Food Grade Gaskets

Why Use PTFE Seals in Food Industry Applications?

Commercial cooking kettles used for boiling and preparing foods usually have a food grade gasket around the lid. By creating a good seal this helps the vessel build and retain pressure. This raises the boiling point of water, shortening cooking time while also destroying pathogens. A defective gasket can result in food not reaching the required temperature, potentially creating a health hazard. Additionally, the gasket itself can provide places for bacteria to become established.

This gasket leads a hard life. Not only must it withstand the heat and pressure of cooking, but it’s also expected to go through multiple cleaning cycles. In addition, it’s essential that it not transfer anything or impart any taint to the food being cooked. Several materials are available for such gaskets, but in many situations the best sealing option is PTFE.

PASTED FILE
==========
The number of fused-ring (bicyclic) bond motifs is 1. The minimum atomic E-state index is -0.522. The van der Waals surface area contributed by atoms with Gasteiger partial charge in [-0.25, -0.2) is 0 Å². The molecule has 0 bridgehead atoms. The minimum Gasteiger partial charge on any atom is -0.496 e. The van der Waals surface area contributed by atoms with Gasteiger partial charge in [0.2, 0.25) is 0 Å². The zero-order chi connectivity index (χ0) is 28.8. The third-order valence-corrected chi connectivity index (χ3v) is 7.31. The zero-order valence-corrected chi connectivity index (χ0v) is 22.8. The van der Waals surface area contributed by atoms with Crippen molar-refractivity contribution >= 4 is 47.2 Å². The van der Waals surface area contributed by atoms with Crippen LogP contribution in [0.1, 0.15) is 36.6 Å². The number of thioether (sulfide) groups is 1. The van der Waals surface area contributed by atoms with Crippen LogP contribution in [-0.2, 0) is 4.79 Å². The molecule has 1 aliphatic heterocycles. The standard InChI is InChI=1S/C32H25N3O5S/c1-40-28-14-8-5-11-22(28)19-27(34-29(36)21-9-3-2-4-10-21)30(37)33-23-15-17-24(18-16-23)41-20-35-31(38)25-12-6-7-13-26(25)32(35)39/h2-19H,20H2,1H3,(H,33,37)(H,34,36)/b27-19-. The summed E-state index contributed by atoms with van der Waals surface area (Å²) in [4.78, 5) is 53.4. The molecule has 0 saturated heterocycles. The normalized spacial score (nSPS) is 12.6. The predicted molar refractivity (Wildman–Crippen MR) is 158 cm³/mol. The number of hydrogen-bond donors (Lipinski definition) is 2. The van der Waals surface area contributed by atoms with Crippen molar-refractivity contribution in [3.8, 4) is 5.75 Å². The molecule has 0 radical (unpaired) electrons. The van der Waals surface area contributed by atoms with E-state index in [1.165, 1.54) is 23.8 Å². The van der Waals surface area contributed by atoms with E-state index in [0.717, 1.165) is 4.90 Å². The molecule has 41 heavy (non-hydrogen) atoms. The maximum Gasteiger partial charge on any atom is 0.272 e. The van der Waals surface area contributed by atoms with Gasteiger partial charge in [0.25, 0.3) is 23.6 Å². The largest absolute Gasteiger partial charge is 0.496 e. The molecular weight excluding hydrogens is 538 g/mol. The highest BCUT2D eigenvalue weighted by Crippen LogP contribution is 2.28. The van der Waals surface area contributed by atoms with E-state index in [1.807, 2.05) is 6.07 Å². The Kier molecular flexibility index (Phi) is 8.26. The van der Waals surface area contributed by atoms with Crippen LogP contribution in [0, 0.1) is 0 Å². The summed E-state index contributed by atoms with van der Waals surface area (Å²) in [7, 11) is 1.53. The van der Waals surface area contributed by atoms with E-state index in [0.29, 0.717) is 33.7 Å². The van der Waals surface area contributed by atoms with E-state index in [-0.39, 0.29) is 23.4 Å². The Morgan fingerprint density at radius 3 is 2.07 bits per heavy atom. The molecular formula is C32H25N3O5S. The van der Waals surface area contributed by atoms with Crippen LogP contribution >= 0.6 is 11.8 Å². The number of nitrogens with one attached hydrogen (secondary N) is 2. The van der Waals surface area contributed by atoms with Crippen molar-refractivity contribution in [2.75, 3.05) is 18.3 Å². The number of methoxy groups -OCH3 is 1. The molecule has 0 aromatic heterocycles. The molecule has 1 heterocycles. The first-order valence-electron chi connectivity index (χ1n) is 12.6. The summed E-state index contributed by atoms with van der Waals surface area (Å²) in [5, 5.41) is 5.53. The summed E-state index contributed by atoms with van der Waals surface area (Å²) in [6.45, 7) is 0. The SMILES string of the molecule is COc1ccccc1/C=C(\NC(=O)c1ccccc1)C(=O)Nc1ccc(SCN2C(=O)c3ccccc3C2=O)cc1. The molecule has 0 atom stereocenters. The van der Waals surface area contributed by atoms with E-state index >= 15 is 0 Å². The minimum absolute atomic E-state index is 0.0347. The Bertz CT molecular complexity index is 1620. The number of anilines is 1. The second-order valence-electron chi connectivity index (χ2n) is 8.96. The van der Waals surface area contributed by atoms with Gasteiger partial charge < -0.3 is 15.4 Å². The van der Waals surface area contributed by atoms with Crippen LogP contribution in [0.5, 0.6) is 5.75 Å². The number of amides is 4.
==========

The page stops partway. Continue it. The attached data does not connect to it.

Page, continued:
A Versatile Sealing Material

Polytetrafluoroethylene, or PTFE, better known by it’s DuPont tradename of Teflon, has a number of properties that make it an excellent choice for a food grade gasket. At the atomic level it consists of a long chain of carbon atoms, each one of which links to two fluorine atoms. This linkage is so strong that PTFE won’t bond to anything else, hence its non-stick properties.

PTFE doesn’t melt until 635°F and is usable at temperatures up to 260°F. At lower temperatures it remains flexible well below freezing, as low as -100°F or even lower, depending on formulation. It’s also a good electrical insulator. Of particular relevance for food industry gasket applications, it doesn’t absorb water and it’s biologically inert. It does however resist attack by almost all chemicals, including aggressive cleaning and disinfecting agents like chlorine dioxide.

PTFE Seal Alternatives